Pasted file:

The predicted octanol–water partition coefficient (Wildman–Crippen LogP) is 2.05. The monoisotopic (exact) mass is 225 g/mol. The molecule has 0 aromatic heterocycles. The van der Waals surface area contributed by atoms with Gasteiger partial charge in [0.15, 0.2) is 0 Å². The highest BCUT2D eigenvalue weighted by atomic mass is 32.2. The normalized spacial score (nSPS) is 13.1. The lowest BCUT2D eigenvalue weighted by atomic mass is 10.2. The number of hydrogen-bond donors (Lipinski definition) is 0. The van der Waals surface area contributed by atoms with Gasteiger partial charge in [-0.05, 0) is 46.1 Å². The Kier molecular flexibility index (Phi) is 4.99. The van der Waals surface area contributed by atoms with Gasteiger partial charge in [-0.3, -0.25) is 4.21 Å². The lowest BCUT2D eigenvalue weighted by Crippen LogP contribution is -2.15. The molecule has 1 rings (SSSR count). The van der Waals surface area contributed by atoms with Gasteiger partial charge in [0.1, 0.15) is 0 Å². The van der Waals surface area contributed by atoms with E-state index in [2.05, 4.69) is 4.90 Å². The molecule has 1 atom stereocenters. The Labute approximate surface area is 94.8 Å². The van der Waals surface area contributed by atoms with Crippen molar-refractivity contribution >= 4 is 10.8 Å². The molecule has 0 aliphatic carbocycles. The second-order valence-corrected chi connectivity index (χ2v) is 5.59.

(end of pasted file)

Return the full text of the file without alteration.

The predicted octanol–water partition coefficient (Wildman–Crippen LogP) is 2.05. The monoisotopic (exact) mass is 225 g/mol. The molecule has 0 aromatic heterocycles. The van der Waals surface area contributed by atoms with Gasteiger partial charge in [0.15, 0.2) is 0 Å². The highest BCUT2D eigenvalue weighted by atomic mass is 32.2. The normalized spacial score (nSPS) is 13.1. The lowest BCUT2D eigenvalue weighted by atomic mass is 10.2. The number of hydrogen-bond donors (Lipinski definition) is 0. The van der Waals surface area contributed by atoms with Gasteiger partial charge in [-0.05, 0) is 46.1 Å². The Kier molecular flexibility index (Phi) is 4.99. The van der Waals surface area contributed by atoms with Gasteiger partial charge in [-0.3, -0.25) is 4.21 Å². The lowest BCUT2D eigenvalue weighted by Crippen LogP contribution is -2.15. The molecule has 1 rings (SSSR count). The van der Waals surface area contributed by atoms with Gasteiger partial charge in [0.1, 0.15) is 0 Å². The van der Waals surface area contributed by atoms with E-state index in [2.05, 4.69) is 4.90 Å². The molecule has 1 atom stereocenters. The Labute approximate surface area is 94.8 Å². The van der Waals surface area contributed by atoms with Crippen molar-refractivity contribution >= 4 is 10.8 Å². The molecule has 0 aliphatic carbocycles. The second-order valence-corrected chi connectivity index (χ2v) is 5.59.